In addition to doing a better overall job with communication, Pla-Mor should revisit its marketing/advertising strategy. It doesn’t need to be anything tremendously expensive, but it needs to happen. Running a rink is more than just having a DJ play music. Up until now, the business has relied strictly on word-of-mouth to bring people in. Sending out flyers is also not going to get people to show up. The rink should absolutely take advantage of radio advertising to reach its demographic audience and even cater special skating sessions to specific audience demographics; for example, have sessions for adults 25 and over. There should be strong consideration given to operating more open skating sessions and marketing private parties to shore up revenues.
In addition, while social media has its own criticisms for its level of effectiveness, Pla-Mor has not posted anything on their own Facebook page, which is a mistake that is being compounded due to inactivity (Why go to the trouble of starting a page and asking for members of the page to only let it sit idle?). If it wasn’t for the social media outcry that the rink was closing and the desire of many to fight for it to remain open (even with the posting of a GoFundMe page  by a skater–astounding!), the rink would likely be silent today. The rink website is now down completely when it was up as recently as a couple of weeks ago. An inexpensive alternative to a website is the use of the Facebook page to market their business. It is reaching its most important group right now. If you don’t have time to run social media or manage a website, then ask someone to help you. I’m confident that loyal skaters who are web and social media-savvy will do it for free. It will require trust to a certain degree, but at this point you don’t have anything to lose and much more to gain.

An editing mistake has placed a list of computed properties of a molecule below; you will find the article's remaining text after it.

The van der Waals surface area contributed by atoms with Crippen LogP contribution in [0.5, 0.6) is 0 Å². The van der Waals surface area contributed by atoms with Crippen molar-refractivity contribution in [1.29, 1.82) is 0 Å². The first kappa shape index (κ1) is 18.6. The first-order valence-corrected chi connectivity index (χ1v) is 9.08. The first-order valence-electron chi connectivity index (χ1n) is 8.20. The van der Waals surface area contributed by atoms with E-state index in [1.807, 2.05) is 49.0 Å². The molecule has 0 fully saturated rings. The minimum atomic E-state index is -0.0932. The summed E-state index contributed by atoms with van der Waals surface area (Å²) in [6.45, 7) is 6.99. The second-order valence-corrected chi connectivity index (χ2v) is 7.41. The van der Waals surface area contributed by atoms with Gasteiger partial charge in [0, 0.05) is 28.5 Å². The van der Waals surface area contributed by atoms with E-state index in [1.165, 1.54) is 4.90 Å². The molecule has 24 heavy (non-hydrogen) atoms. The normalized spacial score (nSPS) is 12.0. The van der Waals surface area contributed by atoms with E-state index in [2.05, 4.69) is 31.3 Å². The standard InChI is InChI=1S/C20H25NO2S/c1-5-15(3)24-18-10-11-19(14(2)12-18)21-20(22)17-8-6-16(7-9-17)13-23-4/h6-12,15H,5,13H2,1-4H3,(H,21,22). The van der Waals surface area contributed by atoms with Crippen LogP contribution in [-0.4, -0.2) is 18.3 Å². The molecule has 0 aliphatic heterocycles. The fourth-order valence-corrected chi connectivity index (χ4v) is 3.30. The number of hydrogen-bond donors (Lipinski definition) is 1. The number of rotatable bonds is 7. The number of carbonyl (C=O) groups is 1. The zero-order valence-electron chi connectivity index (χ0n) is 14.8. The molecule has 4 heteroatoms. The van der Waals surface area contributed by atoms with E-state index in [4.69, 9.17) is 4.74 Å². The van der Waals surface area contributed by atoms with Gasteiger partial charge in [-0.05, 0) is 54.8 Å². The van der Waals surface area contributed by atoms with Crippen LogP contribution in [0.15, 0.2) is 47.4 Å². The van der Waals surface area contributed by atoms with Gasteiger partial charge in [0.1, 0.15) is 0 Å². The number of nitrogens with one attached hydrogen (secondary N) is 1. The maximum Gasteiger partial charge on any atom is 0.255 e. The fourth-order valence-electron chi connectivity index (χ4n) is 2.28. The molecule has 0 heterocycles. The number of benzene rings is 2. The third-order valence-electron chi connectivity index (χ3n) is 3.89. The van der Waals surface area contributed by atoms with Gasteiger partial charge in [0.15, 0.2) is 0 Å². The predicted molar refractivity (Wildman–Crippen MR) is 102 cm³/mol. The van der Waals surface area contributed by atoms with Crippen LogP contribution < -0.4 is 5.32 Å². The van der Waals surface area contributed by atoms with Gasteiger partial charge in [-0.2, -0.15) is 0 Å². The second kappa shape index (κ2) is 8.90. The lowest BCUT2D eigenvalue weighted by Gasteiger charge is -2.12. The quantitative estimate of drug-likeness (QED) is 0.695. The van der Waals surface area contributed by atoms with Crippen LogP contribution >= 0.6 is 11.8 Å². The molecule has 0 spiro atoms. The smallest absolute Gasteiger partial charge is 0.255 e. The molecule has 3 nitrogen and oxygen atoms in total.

All of this is under the assumption that the owners are making all of the prudent decisions to run their business. Pla-Mor successfully got past the dreaded 2-3 year window where small businesses fail. The daunting task will be how they can overcome a significant deterrent for some people (higher admission prices) while delivering a quality product for its loyal group of skaters.
I’m really happy they are still open, but it is with a cautious optimism. As long as they’re open for business, my wife and I will be there.
*Owners names withheld.
1 Mark Souther, “Pla-Mor,” Cleveland Historical, accessed February 27, 2015, http://clevelandhistorical.org/items/show/621.
2 Blogpost – Ray Jablonski (2009). Northeast Ohio Media Group. http://blog.cleveland.com/euclidsunjournal/2009/06/euclid_new_owners_hope_skaters.html
12/08/2012 § 1 Comment
It’s been a year since the revival of Cleveland’s Smooth FM 107.3 The Wave. Rubber City Radio Group, Inc. revived the smooth music format just after the closing of the purchase of the station from Elyria-Lorain Broadcasting on December 16, 2011. The “celebration” began with an all-Christmas smooth jazz format through the holiday season until the official debut of the format on January 4, 2012. Since that time, and after some adjustments to listener requests and likes, The Wave sounds better every day.